The statute which defendant declared to be, in part, unconstitutional specifically emphasized the importance of administrative process and judicial review of the defendant's decisions on the leases at issue here. See 43 U.S.C. §§ 1701(a) (6), 1740. Yet so far as defendant was concerned, his action was unreviewable. He was prepared to decide by himself an original constitutional question affecting the public's property contrary to what some (possibly including Congress) considered to be the public interest. And he embarked on this course without affording the public any opportunity for notice and comment, or, so far as he was concerned, without opportunity for judicial review all in reliance on the ex parte legal opinion of his Solicitor's Office and informal advice from the Department of Justice. When the Supreme Court gave the NLRB a choice between rulemaking and ad hoc litigation to test its interpretation of a Supreme Court decision, that Court did not intend to give an agency or department the option between judicially reviewable rulemaking and ad hoc decisions which it could protect from effective judicial review. This is not to disparage the professional ability of the Office of the Solicitor or the staff of the Department of Justice. However, an agency or department head deciding an important and original constitutional question will "benefit from outside suggestions" as much or more than courts, including the Supreme Court, who are required by due process and common sense to hear both sides of a constitutional issue before they decide it. See Environmental Defense Fund, Inc. v. Environmental Protection Agency, 716 F.2d at 920.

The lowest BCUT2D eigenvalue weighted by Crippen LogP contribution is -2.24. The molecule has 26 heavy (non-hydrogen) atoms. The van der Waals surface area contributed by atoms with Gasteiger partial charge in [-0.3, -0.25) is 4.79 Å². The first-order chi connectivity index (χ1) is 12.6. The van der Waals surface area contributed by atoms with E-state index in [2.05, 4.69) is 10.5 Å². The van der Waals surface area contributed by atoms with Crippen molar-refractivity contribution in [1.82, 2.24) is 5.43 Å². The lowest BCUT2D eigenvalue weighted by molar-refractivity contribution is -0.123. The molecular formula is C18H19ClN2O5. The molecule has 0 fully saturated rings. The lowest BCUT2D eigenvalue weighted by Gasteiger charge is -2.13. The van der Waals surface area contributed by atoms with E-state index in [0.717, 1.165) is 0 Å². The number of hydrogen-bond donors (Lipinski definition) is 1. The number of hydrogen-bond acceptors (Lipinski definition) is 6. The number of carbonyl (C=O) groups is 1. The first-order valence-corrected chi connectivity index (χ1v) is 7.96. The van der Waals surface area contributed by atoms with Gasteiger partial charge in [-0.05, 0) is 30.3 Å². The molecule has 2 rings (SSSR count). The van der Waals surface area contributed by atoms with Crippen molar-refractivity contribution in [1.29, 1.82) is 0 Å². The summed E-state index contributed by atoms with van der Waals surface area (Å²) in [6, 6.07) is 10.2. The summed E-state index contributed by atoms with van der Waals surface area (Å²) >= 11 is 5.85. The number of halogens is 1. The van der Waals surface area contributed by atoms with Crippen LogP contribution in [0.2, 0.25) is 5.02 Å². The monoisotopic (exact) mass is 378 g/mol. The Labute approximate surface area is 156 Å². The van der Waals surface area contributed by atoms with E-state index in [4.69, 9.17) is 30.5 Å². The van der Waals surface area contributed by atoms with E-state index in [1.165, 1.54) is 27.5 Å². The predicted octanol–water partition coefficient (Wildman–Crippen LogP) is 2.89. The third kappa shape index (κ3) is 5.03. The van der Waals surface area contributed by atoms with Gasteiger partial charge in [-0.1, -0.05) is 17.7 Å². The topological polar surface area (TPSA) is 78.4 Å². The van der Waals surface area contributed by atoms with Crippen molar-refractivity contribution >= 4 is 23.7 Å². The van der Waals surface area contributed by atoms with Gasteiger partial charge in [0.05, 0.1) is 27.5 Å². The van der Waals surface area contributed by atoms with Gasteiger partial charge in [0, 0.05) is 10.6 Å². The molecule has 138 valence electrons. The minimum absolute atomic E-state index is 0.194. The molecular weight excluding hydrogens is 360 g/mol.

This further examination of the problem confirms the rationale of the preliminary injunction that the defendant was bound by 43 C.F.R. § 2310.5 to honor the Committee Resolution, unless and until he rescinded the regulation after notice and comment as prescribed by the APA, 5 U.S.C. § 553, or the Committee rescinded its Resolution. See National Wildlife Federation v. Watt, 571 F. Supp. at 1158.

Accordingly, the accompanying Order will grant plaintiffs' motion for summary judgment, deny defendant's cross-motion, and enjoin the defendant to honor the Committee Resolution as required by 43 C.F.R. § 2310.5, unless and until the defendant has complied with the rulemaking requirements of APA and exposed the result to judicial review as contemplated by that Act, or the Committee has rescinded the Resolution.


[1] See National Wildlife Federation v. Watt, 571 F. Supp. 1145 (D.D.C.1983) (granting preliminary injunction).

[2] At a hearing on the pending motions on Dec. 16, 1983, counsel for Chairman Udall indicated that the Committee was unlikely to meet before Congress reconvenes on Jan. 23, 1984, so that the Resolution could not be reconsidered before that time. There was a hint, but no commitment, that the Committee would withdraw the Resolution.

[3] Defendant vigorously urges that section 204(e) is unconstitutional, so that continuing the preliminary injunction in force pending congressional action is to continue an invalid order. But defendant overlooks the fact that the preliminary injunction has been reviewable by appeal since it was expeditiously entered on Sept. 28, 1983, just so defendant could seek appellate review.

[4] INS v. Chadha, ___ U.S. ___, 103 S. Ct. 2764, 77 L. Ed. 2d 317 (1983).